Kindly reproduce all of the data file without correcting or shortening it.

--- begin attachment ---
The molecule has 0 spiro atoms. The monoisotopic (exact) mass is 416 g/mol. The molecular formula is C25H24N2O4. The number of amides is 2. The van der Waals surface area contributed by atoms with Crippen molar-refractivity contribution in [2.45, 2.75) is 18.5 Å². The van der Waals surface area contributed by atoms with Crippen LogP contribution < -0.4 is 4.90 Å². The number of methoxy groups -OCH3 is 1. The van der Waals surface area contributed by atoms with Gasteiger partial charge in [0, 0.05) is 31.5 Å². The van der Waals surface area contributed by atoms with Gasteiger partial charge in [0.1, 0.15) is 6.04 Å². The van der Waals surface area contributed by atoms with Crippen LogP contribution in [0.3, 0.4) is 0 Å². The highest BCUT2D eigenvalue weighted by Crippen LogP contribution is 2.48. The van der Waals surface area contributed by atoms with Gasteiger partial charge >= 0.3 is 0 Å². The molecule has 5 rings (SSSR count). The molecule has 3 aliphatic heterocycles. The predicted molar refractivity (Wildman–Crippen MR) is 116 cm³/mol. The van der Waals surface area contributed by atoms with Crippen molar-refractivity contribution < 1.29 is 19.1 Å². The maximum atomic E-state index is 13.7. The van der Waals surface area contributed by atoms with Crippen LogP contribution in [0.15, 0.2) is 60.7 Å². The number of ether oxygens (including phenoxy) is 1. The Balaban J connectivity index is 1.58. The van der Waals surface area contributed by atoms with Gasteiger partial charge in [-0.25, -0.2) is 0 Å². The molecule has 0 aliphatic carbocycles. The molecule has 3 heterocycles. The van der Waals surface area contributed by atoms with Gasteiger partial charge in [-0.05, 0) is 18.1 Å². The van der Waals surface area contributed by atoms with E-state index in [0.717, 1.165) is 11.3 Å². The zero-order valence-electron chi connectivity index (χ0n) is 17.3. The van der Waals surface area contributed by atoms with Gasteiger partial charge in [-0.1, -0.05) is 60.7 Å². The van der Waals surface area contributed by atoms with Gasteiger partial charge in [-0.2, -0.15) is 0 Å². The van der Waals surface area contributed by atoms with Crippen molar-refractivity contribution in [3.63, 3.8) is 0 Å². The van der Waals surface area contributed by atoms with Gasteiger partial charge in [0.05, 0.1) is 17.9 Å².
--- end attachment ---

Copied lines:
The molecule has 0 spiro atoms. The monoisotopic (exact) mass is 416 g/mol. The molecular formula is C25H24N2O4. The number of amides is 2. The van der Waals surface area contributed by atoms with Crippen molar-refractivity contribution in [2.45, 2.75) is 18.5 Å². The van der Waals surface area contributed by atoms with Crippen LogP contribution < -0.4 is 4.90 Å². The number of methoxy groups -OCH3 is 1. The van der Waals surface area contributed by atoms with Gasteiger partial charge in [0, 0.05) is 31.5 Å². The van der Waals surface area contributed by atoms with Gasteiger partial charge in [0.1, 0.15) is 6.04 Å². The van der Waals surface area contributed by atoms with Crippen LogP contribution in [0.3, 0.4) is 0 Å². The highest BCUT2D eigenvalue weighted by Crippen LogP contribution is 2.48. The van der Waals surface area contributed by atoms with Gasteiger partial charge >= 0.3 is 0 Å². The molecule has 5 rings (SSSR count). The molecule has 3 aliphatic heterocycles. The predicted molar refractivity (Wildman–Crippen MR) is 116 cm³/mol. The van der Waals surface area contributed by atoms with Crippen molar-refractivity contribution < 1.29 is 19.1 Å². The maximum atomic E-state index is 13.7. The van der Waals surface area contributed by atoms with Crippen LogP contribution in [0.15, 0.2) is 60.7 Å². The number of ether oxygens (including phenoxy) is 1. The Balaban J connectivity index is 1.58. The van der Waals surface area contributed by atoms with Gasteiger partial charge in [-0.25, -0.2) is 0 Å². The molecule has 0 aliphatic carbocycles. The molecule has 3 heterocycles. The van der Waals surface area contributed by atoms with Gasteiger partial charge in [-0.05, 0) is 18.1 Å². The van der Waals surface area contributed by atoms with E-state index in [0.717, 1.165) is 11.3 Å². The zero-order valence-electron chi connectivity index (χ0n) is 17.3. The van der Waals surface area contributed by atoms with Gasteiger partial charge in [-0.1, -0.05) is 60.7 Å². The van der Waals surface area contributed by atoms with Gasteiger partial charge in [-0.2, -0.15) is 0 Å². The van der Waals surface area contributed by atoms with Crippen molar-refractivity contribution in [3.63, 3.8) is 0 Å². The van der Waals surface area contributed by atoms with Gasteiger partial charge in [0.05, 0.1) is 17.9 Å².